Constipation is a common symptom. It affects virtually everyone at some point in their life. Occasional constipation may result from changes in diet or from inactivity and will generally respond to simple lifestyle measures. However, constipation that is chronic (constant or long-lasting) or recurrent may indicate the need to see a doctor for evaluation and treatment.
There is no single, generally accepted definition of constipation. The term “constipation” can refer to infrequent evacuation (bowel movement), difficult evacuation, incomplete evacuation, or evacuation of small or hard stools. Among these symptoms, only stool frequency is easily quantifiable and is usually defined as fewer than three bowel movements per week. Physicians often associate constipation with reduced stool frequency.
Patients, however, typically define constipation as the occurrence of one of more symptoms of infrequent stools or difficult stool passage including hard or lumpy stools, straining, a feeling of incomplete evacuation, excessive time spent on the toilet, or the need to manually facilitate stool passage.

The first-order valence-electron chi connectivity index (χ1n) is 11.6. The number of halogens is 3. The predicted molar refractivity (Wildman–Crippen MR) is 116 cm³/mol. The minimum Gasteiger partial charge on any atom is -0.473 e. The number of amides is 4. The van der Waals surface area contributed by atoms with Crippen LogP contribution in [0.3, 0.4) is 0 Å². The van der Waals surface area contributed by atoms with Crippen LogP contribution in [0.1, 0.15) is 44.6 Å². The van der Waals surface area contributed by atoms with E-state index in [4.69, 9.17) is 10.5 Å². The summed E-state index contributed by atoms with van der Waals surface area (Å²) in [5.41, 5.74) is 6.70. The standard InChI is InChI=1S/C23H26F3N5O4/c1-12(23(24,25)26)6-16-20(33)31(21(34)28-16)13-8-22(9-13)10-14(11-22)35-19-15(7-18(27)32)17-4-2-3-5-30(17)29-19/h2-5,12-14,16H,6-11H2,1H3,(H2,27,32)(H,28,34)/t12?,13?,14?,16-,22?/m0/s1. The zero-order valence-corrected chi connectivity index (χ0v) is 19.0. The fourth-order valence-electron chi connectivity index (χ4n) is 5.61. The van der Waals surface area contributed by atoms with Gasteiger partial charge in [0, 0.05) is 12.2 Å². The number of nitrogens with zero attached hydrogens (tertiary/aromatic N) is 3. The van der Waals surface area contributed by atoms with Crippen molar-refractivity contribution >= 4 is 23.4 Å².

Given the various possible definitions of constipation, it is hardly surprising that the reported prevalence of constipation is quite variable. Studies from North America show prevalence rates of 2–27%, with most estimates ranging from 12–19%.
Risk factors for the development of constipation include increasing age, female gender, nonwhite race, and lower socioeconomic status.
Chronic Idiopathic Constipation (CIC)
Watch Dr. Darren Brenner and Registered Dietitian and Patient Advocate Erin Slater as we interview them on Chronic Idiopathic Constipation (CIC). Now available on IFFGD’s YouTube Channel.
Learn more About Constipation
- Introduction to Constipation
- Diagnosis of Constipation
- Causes of Constipation
- Normal Function
- Common Questions and Mistaken Beliefs about Constipation
Adapted from IFFGD Publication: Chronic Constipation: From Evaluation to Treatment by Robert D. Madoff, MD, FACS, Division of Colon and Rectal Surgery, University of Minnesota, Minneapolis, MN.